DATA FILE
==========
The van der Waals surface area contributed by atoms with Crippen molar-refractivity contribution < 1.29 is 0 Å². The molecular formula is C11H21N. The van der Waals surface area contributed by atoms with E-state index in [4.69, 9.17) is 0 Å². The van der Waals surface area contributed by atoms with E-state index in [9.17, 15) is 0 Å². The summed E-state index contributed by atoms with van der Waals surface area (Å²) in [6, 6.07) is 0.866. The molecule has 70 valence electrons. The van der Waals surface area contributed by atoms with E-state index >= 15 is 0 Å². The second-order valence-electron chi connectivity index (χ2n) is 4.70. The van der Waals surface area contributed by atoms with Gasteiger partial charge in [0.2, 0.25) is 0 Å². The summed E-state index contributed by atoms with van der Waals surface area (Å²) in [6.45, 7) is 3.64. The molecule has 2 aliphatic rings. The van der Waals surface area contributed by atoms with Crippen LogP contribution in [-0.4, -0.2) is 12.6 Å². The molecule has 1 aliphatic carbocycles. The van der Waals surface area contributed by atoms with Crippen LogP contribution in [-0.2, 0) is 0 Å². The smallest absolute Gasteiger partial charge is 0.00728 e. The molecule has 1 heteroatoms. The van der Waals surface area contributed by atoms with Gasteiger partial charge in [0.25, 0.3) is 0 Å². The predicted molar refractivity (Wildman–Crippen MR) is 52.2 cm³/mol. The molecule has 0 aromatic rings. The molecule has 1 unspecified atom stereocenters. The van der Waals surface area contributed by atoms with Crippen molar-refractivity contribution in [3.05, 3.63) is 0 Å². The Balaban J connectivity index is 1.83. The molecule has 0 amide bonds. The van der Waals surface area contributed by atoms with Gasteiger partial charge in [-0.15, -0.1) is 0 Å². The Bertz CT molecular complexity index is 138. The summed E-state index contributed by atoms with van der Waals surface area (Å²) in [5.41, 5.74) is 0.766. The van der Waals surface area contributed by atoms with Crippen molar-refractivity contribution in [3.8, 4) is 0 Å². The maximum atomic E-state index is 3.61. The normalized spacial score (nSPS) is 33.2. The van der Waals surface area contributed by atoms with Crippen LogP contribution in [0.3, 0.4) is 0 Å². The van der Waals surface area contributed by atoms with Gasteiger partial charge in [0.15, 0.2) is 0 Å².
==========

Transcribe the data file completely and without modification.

The van der Waals surface area contributed by atoms with Crippen molar-refractivity contribution < 1.29 is 0 Å². The molecular formula is C11H21N. The van der Waals surface area contributed by atoms with E-state index in [4.69, 9.17) is 0 Å². The van der Waals surface area contributed by atoms with E-state index in [9.17, 15) is 0 Å². The summed E-state index contributed by atoms with van der Waals surface area (Å²) in [6, 6.07) is 0.866. The molecule has 70 valence electrons. The van der Waals surface area contributed by atoms with E-state index >= 15 is 0 Å². The second-order valence-electron chi connectivity index (χ2n) is 4.70. The van der Waals surface area contributed by atoms with Gasteiger partial charge in [0.2, 0.25) is 0 Å². The summed E-state index contributed by atoms with van der Waals surface area (Å²) in [6.45, 7) is 3.64. The molecule has 2 aliphatic rings. The van der Waals surface area contributed by atoms with Crippen LogP contribution in [-0.4, -0.2) is 12.6 Å². The molecule has 1 aliphatic carbocycles. The van der Waals surface area contributed by atoms with Crippen LogP contribution in [-0.2, 0) is 0 Å². The smallest absolute Gasteiger partial charge is 0.00728 e. The molecule has 1 heteroatoms. The van der Waals surface area contributed by atoms with Gasteiger partial charge in [0.25, 0.3) is 0 Å². The predicted molar refractivity (Wildman–Crippen MR) is 52.2 cm³/mol. The molecule has 0 aromatic rings. The molecule has 1 unspecified atom stereocenters. The van der Waals surface area contributed by atoms with Crippen molar-refractivity contribution in [3.05, 3.63) is 0 Å². The Balaban J connectivity index is 1.83. The molecule has 0 amide bonds. The van der Waals surface area contributed by atoms with Gasteiger partial charge in [-0.15, -0.1) is 0 Å². The Bertz CT molecular complexity index is 138. The summed E-state index contributed by atoms with van der Waals surface area (Å²) in [5.41, 5.74) is 0.766. The van der Waals surface area contributed by atoms with Crippen molar-refractivity contribution in [3.8, 4) is 0 Å². The maximum atomic E-state index is 3.61. The normalized spacial score (nSPS) is 33.2. The van der Waals surface area contributed by atoms with Crippen LogP contribution in [0.3, 0.4) is 0 Å². The van der Waals surface area contributed by atoms with Gasteiger partial charge in [0.15, 0.2) is 0 Å².